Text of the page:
Multiple malwares are being used to infect Google Play Store apps

The Google Play Store is known as a secure place to download and use Android apps. Although the security systems are strong, bad actors still find ways to invade security protocols and infect our devices and systems.

The way that is being used by hackers is “versioning“, which works like a two-way thing. Among these, the first one works through updates that are available for already-installed apps. The other one enters by loading malicious code through a server that is controlled directly by hackers. This method is called dynamic code loading (DCL).

A bad actor can use these ways to install malicious payloads as native, Dalvik, or JavaScript code on Android and avoid the Play Store’s static analysis checks. According to Google, all applications uploaded to the Play Store are subjected to PHA (Potentially Harmful Application) screening. However, the company admitted that some programs may be able to circumvent DCL security tests.

Hackers employ the versioning technique to infect Google Play Store apps with malware

Google explains that “versioning occurs when a developer releases an initial version of an app on the Google Play Store that appears legitimate and passes our checks, but later receives an update from a third-party server changing the code on the end-user device that enables malicious activity.”

All apps must be updated via the Play Store; any other means for this purpose must be avoided. Along with that, Google is also limiting the downloading of apps with executable codes attached to some external sources. Backdoors are applications that breach Google Play’s Deceptive behavior policy and are removed from the store.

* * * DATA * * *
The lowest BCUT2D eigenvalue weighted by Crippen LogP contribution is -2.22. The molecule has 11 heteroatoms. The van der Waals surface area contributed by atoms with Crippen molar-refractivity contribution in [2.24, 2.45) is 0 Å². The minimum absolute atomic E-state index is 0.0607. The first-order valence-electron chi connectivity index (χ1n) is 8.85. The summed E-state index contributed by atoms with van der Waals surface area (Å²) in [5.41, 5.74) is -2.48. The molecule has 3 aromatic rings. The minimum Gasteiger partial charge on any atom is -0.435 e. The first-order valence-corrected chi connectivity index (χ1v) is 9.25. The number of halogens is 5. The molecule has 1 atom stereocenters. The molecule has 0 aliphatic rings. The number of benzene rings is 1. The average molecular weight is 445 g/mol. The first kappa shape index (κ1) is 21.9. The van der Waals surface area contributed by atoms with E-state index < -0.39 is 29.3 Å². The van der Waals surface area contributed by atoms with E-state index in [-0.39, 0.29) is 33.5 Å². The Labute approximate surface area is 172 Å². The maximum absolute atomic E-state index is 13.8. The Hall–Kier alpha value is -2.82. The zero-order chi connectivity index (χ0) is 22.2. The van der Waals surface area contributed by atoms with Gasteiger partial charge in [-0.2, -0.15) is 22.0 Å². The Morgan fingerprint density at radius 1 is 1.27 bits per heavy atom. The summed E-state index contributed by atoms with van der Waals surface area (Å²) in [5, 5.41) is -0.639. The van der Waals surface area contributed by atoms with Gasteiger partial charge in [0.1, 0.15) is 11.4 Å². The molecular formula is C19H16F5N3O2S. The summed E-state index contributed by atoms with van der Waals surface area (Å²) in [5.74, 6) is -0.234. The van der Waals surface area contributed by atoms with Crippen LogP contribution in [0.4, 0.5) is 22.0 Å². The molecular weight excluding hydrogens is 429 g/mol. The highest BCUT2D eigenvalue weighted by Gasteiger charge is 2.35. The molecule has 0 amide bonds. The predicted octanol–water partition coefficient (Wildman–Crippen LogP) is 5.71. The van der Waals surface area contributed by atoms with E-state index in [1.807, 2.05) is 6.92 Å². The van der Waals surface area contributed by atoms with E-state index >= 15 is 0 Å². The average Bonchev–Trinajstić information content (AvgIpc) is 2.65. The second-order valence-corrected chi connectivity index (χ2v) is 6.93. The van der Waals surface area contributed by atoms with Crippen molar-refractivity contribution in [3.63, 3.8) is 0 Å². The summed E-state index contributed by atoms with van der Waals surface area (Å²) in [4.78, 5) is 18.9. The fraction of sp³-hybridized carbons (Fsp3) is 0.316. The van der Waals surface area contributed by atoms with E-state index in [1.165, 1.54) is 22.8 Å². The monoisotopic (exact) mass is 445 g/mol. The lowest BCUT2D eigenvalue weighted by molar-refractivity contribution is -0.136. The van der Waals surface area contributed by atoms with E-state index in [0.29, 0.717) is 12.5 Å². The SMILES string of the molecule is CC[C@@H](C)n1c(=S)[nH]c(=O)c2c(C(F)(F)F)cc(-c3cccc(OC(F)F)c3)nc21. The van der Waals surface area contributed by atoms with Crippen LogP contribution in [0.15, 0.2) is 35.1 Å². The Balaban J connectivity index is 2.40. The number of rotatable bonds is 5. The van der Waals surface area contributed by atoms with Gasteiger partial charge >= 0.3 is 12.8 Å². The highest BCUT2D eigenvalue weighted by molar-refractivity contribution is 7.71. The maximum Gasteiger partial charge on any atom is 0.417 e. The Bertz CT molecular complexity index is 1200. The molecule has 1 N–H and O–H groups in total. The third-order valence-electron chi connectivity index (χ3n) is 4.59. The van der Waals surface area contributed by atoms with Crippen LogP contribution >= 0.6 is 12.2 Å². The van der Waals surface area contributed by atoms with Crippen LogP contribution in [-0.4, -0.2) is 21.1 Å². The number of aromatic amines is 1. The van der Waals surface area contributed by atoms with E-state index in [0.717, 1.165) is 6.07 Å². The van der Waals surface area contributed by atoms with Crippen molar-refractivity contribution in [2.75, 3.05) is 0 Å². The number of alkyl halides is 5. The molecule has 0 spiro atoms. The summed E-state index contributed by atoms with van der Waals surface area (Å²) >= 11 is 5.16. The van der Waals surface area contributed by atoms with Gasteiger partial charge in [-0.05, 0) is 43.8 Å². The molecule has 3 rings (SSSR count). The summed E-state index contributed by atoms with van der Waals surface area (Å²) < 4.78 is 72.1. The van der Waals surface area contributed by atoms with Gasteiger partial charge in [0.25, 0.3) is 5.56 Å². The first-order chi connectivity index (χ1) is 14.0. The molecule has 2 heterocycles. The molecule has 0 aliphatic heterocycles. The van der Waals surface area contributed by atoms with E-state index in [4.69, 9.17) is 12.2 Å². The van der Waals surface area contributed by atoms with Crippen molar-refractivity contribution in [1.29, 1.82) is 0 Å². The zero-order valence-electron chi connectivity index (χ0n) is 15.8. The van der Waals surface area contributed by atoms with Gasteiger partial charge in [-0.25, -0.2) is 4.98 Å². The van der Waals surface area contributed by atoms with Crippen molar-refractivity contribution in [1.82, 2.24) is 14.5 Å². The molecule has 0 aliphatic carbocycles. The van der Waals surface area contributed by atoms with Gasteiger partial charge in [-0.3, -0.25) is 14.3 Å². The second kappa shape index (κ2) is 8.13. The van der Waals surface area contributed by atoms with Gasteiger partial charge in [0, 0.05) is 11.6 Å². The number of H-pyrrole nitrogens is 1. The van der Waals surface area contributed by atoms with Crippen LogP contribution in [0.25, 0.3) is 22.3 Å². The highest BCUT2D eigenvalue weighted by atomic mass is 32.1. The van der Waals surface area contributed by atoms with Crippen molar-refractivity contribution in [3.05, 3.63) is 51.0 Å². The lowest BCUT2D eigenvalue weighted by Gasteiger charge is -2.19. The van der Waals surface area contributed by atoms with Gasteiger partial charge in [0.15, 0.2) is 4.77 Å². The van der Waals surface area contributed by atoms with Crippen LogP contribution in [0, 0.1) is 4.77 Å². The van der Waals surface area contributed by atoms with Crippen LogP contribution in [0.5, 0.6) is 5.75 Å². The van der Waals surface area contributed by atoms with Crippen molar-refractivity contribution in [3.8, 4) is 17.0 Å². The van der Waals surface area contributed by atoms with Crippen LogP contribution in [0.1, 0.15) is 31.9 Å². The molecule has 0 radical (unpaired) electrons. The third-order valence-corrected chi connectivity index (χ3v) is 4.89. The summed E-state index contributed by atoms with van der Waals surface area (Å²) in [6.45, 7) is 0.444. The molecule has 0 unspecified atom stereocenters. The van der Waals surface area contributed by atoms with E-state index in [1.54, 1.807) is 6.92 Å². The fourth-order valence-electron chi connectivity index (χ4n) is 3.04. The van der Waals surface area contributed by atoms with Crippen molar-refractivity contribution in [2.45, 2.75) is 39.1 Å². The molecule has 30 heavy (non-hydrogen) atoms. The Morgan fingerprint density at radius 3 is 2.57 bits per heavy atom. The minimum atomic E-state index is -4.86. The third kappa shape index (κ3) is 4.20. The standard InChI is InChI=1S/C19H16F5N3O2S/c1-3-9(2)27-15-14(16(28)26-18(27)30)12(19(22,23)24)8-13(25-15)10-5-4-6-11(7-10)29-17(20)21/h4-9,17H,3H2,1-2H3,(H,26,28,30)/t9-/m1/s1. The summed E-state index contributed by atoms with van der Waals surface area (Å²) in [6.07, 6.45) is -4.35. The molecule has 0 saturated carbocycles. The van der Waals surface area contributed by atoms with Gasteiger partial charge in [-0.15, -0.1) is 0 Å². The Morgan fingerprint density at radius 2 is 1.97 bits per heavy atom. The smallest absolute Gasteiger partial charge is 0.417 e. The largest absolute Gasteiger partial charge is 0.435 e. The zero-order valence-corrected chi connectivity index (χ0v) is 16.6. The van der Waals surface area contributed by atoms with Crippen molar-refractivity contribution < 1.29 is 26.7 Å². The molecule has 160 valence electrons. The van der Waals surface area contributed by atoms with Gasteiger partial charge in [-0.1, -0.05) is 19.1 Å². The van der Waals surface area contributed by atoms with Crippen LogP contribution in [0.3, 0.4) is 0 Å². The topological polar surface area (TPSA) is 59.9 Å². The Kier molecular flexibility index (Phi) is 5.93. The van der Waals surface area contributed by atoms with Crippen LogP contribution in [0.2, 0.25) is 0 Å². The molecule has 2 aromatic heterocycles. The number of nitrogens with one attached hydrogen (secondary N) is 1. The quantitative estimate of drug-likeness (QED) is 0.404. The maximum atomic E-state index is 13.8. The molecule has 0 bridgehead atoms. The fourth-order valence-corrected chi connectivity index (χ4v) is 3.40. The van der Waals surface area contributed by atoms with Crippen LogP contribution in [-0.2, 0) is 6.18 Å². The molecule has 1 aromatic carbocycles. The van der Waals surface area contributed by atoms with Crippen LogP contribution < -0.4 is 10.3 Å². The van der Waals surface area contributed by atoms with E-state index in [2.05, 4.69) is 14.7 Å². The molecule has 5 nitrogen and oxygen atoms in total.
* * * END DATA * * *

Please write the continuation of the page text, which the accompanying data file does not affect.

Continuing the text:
SharkBot, a banking trojan identified in October 2021, was one example of this strategy. By publishing versions with restricted functionality, the malware might avoid Play Store security tests. Once installed on the victims’ devices, the software downloaded a full malware version. SharkBot was an Android antivirus program that was available on the Play Store.

The FBI recently issued a warning that AI was making it much easier for hackers to create and distribute malware. Similarly, Google chastised manufacturers for taking too long to remedy security flaws in their devices and apps. As an Android user, you should be more cautious about the apps you install.

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